Such a bold statement is tantamount to heresy from this Film School Graduate, but hear me out…
I remember hearing or reading somewhere that if you want to make a feature, why waste time and resources on a short film that could be better spent on your ultimate goal?
Indeed, of the eight films that made up this year’s Bermuda Shorts Program two were actually good (with Rúnar Rúnarsson’s 2 Birds by far the best), one wanted desperately to be an action film (and failed miserably) and the rest were built upon a single revelation so arbitrary that it would make M. Night Shyamalan wince.
It also didn’t help that these films were pitted against each other in the same screening, encouraging the audience to pick favourites and boo the rest. And for the first time since I started attending the festival, there weren’t any local entries.
Could the 15-20 minute short film be a dying art form?
2 responses to “BIFF 2009, Day 5: Short Films (Mostly) Suck”
Web video has probably helped hurt the 15-20 minute film more than anything. I suspect there are probably more shorts being made now than ever before, but that darned web is driving the content. Comedy is king (can’t recall any viral dramas off the top of my head but I can come up with quite a few comedies), so the other genres get ignored. The shorter the project, the better for the web, and I don’t think anyone ventures past the 5-minute mark very often.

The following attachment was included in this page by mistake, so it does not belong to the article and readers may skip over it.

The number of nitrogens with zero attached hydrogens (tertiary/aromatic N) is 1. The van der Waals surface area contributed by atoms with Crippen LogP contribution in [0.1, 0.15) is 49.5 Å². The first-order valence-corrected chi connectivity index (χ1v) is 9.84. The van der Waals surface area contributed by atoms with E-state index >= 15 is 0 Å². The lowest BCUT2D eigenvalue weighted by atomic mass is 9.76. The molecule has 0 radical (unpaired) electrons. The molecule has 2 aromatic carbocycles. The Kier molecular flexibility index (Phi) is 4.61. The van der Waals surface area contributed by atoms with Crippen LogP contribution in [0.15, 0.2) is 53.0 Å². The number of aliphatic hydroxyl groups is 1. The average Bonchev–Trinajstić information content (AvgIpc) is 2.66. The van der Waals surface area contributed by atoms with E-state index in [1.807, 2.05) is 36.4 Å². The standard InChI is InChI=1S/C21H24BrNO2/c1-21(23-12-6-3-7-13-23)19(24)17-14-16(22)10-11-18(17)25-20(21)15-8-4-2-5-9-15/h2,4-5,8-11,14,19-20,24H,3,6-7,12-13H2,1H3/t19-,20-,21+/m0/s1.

The typical festival submission means an entry fee, a projection copy, a press kit and other materials, plus you have to get past the gatekeepers. The web, on the other hand, only requires internet access and webspace to store it.
I wonder how many film school grads these days are making 15-20 minute shorts (with an eye to making features) versus grads who are putting together a reel based on web shorts with the hope of going viral and getting work that way?
Yep. Short films, for the most part, do suck. Heretical of me to say because I am co-founder of Filminute, the international one-minute film festival.
We certainly found a way around short films that suck. After audiences screened about 3 million minutes worth of our short films collection last year, I think we’ve confirmed one way around the problem. To create a one-minute film is a challenge. We did gather submissions from 60 countries and from a wide pool of creative people, not just filmmakers. So, I can say that creative people like to make them.
The audience dives into them because one-minute films are like candy. Sophisticated candy, funny candy, hard hitting candy, but arguably all high quality, entertaining, and compelling candy.
One way Filminute likes to think about it is that a one-minute film levels the playing field. Short commitment combined with high expectation of quality (like a television commercial), and you end up with are MUCH more impressive films.
Yep, I hate short films. But thankfully there will ALWAYS be a handful of exceptions to the rule.